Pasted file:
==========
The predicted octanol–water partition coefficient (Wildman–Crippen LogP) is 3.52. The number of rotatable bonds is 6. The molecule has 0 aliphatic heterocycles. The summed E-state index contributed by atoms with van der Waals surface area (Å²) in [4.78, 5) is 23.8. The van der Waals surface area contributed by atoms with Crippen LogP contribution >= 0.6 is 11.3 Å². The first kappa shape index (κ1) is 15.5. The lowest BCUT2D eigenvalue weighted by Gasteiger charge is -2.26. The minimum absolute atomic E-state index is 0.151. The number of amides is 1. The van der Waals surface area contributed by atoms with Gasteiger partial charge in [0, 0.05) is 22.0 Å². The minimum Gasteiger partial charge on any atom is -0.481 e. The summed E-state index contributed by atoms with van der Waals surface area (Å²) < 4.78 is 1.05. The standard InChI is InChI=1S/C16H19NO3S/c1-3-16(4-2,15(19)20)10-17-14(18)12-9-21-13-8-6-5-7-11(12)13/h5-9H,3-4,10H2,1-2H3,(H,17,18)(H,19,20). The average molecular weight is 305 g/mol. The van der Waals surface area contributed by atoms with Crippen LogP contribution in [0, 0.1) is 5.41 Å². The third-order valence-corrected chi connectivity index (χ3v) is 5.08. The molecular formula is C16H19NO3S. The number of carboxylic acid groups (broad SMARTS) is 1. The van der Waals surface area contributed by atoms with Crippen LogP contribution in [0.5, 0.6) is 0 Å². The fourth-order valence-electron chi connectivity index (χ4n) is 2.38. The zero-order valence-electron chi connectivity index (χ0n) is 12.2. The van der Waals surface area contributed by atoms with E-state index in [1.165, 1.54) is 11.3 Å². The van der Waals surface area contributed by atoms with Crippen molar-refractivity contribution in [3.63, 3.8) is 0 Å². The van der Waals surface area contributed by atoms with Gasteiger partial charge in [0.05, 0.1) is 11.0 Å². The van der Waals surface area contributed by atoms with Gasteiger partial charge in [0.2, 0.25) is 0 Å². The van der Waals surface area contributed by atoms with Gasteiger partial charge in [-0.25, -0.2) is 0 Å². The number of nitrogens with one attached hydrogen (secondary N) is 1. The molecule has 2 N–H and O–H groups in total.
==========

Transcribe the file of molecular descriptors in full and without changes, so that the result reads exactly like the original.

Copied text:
The predicted octanol–water partition coefficient (Wildman–Crippen LogP) is 3.52. The number of rotatable bonds is 6. The molecule has 0 aliphatic heterocycles. The summed E-state index contributed by atoms with van der Waals surface area (Å²) in [4.78, 5) is 23.8. The van der Waals surface area contributed by atoms with Crippen LogP contribution >= 0.6 is 11.3 Å². The first kappa shape index (κ1) is 15.5. The lowest BCUT2D eigenvalue weighted by Gasteiger charge is -2.26. The minimum absolute atomic E-state index is 0.151. The number of amides is 1. The van der Waals surface area contributed by atoms with Gasteiger partial charge in [0, 0.05) is 22.0 Å². The minimum Gasteiger partial charge on any atom is -0.481 e. The summed E-state index contributed by atoms with van der Waals surface area (Å²) < 4.78 is 1.05. The standard InChI is InChI=1S/C16H19NO3S/c1-3-16(4-2,15(19)20)10-17-14(18)12-9-21-13-8-6-5-7-11(12)13/h5-9H,3-4,10H2,1-2H3,(H,17,18)(H,19,20). The average molecular weight is 305 g/mol. The van der Waals surface area contributed by atoms with Crippen LogP contribution in [0, 0.1) is 5.41 Å². The third-order valence-corrected chi connectivity index (χ3v) is 5.08. The molecular formula is C16H19NO3S. The number of carboxylic acid groups (broad SMARTS) is 1. The van der Waals surface area contributed by atoms with Crippen LogP contribution in [0.5, 0.6) is 0 Å². The fourth-order valence-electron chi connectivity index (χ4n) is 2.38. The zero-order valence-electron chi connectivity index (χ0n) is 12.2. The van der Waals surface area contributed by atoms with E-state index in [1.165, 1.54) is 11.3 Å². The van der Waals surface area contributed by atoms with Crippen molar-refractivity contribution in [3.63, 3.8) is 0 Å². The van der Waals surface area contributed by atoms with Gasteiger partial charge in [0.05, 0.1) is 11.0 Å². The van der Waals surface area contributed by atoms with Gasteiger partial charge in [0.2, 0.25) is 0 Å². The van der Waals surface area contributed by atoms with Gasteiger partial charge in [-0.25, -0.2) is 0 Å². The number of nitrogens with one attached hydrogen (secondary N) is 1. The molecule has 2 N–H and O–H groups in total.